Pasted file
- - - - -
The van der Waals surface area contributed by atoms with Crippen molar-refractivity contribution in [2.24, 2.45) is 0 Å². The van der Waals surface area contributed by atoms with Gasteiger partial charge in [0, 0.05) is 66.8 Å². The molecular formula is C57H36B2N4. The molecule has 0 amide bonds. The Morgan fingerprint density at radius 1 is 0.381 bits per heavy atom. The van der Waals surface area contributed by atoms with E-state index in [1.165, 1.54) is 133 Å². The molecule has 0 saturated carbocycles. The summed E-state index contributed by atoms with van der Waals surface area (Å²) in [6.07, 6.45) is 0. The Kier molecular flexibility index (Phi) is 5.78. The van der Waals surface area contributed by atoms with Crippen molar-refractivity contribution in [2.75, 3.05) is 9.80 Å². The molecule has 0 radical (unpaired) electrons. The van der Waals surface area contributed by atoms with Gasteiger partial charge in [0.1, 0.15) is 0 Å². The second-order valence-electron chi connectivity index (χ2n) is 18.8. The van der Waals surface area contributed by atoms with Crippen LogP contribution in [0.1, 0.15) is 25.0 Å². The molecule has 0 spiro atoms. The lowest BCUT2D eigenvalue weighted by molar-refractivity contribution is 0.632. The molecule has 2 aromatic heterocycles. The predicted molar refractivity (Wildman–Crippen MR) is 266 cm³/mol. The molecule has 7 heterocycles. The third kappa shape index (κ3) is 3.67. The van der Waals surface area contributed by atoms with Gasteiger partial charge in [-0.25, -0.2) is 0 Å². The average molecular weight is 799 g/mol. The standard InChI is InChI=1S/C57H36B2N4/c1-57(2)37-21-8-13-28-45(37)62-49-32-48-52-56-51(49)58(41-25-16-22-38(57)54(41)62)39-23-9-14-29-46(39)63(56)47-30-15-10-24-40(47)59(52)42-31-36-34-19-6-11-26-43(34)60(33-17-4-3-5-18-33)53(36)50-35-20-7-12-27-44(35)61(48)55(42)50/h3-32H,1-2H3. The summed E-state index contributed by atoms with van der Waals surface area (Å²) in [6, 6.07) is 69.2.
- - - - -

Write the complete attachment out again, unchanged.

The van der Waals surface area contributed by atoms with Crippen molar-refractivity contribution in [2.24, 2.45) is 0 Å². The van der Waals surface area contributed by atoms with Gasteiger partial charge in [0, 0.05) is 66.8 Å². The molecular formula is C57H36B2N4. The molecule has 0 amide bonds. The Morgan fingerprint density at radius 1 is 0.381 bits per heavy atom. The van der Waals surface area contributed by atoms with E-state index in [1.165, 1.54) is 133 Å². The molecule has 0 saturated carbocycles. The summed E-state index contributed by atoms with van der Waals surface area (Å²) in [6.07, 6.45) is 0. The Kier molecular flexibility index (Phi) is 5.78. The van der Waals surface area contributed by atoms with Crippen molar-refractivity contribution in [2.75, 3.05) is 9.80 Å². The molecule has 0 radical (unpaired) electrons. The van der Waals surface area contributed by atoms with Gasteiger partial charge in [0.1, 0.15) is 0 Å². The second-order valence-electron chi connectivity index (χ2n) is 18.8. The van der Waals surface area contributed by atoms with Crippen LogP contribution in [0.1, 0.15) is 25.0 Å². The molecule has 0 spiro atoms. The lowest BCUT2D eigenvalue weighted by molar-refractivity contribution is 0.632. The molecule has 2 aromatic heterocycles. The predicted molar refractivity (Wildman–Crippen MR) is 266 cm³/mol. The molecule has 7 heterocycles. The third kappa shape index (κ3) is 3.67. The van der Waals surface area contributed by atoms with Gasteiger partial charge in [-0.25, -0.2) is 0 Å². The average molecular weight is 799 g/mol. The standard InChI is InChI=1S/C57H36B2N4/c1-57(2)37-21-8-13-28-45(37)62-49-32-48-52-56-51(49)58(41-25-16-22-38(57)54(41)62)39-23-9-14-29-46(39)63(56)47-30-15-10-24-40(47)59(52)42-31-36-34-19-6-11-26-43(34)60(33-17-4-3-5-18-33)53(36)50-35-20-7-12-27-44(35)61(48)55(42)50/h3-32H,1-2H3. The summed E-state index contributed by atoms with van der Waals surface area (Å²) in [6, 6.07) is 69.2.